...just like everybody elsethe nature of scientific inquiry. Yesterday's was about Biblical literalism. Today's is a little more philosophical - but don't let that scare you off.
My co-worker said (and I'm paraphrasing, of course): "We are God's special creation. We haven't seen any other planets with life on it, so that makes us special."
Which strikes me as a flimsy way to get your self-esteem.
What happens when we do find evidence of intelligent life elsewhere in the universe? That statement does not allow for any wiggle room - either we are special because we are alone in the universe, or the entire belief structure falls into shards.
We can guess what would happen by looking at history. The "alone in the universe" statement has its roots in the more common objection of: "We're God's special creation, not just descended from monkeys."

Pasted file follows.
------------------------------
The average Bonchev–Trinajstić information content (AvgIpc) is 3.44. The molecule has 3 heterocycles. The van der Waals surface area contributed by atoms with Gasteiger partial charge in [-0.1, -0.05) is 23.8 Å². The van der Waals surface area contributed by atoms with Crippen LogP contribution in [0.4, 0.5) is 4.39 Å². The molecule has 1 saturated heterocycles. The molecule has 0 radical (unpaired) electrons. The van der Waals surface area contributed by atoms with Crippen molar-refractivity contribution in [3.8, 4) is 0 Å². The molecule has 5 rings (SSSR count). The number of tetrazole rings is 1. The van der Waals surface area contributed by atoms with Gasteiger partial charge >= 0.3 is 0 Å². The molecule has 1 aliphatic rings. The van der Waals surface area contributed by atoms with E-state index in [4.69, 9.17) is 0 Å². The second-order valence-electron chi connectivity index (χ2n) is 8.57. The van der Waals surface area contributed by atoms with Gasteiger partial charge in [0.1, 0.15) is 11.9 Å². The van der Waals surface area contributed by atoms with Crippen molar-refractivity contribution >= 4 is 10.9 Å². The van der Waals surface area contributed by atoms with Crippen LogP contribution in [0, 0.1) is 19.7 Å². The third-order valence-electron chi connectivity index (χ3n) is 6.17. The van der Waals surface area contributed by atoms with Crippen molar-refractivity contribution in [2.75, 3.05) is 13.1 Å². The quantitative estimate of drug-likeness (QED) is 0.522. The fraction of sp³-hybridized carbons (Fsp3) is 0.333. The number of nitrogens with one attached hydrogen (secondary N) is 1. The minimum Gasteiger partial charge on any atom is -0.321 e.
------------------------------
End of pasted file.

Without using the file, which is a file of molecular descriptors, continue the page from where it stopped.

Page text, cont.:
And I think that's a big part of the reason that evolutionary theory has met with such resistance. Culturally, humans were used to thinking of themselves as unique - and therefore special and valuable because of it. The last two centuries have been bad for that point of view. Darwin started to point out our commonalities with the rest of nature in the 19th century. Scientists throughout the 20th century have demonstrated that qualities we thought were uniquely human - intelligence, self-awareness, language use, societies, laughter - are not so unique after all.
Culturally, we have been acting like an older sibling, jealous that we have to share the stage with a new baby.
But we are special - in a way that these Creationist arguments miss. We are each unique, just like everyone else.
Yeah, I know, you read that like sarcasm. Go back and read it again - but not sarcastically. You are unique.  That combination of DNA, those two particular cells will not exist again. The events that have shaped your life, let alone your individual way of perceiving them, are unique. Even if we were to clone you, and have that clone be with you every moment of your life, it would not be you.
You are special.
And you don't need to ignore any science to believe that.
 Yes, I know. Apes. Because if it doesn't have a tail it's not a monkey.
 Yes, I'm cribbing from Watchmen. Because it's a good point.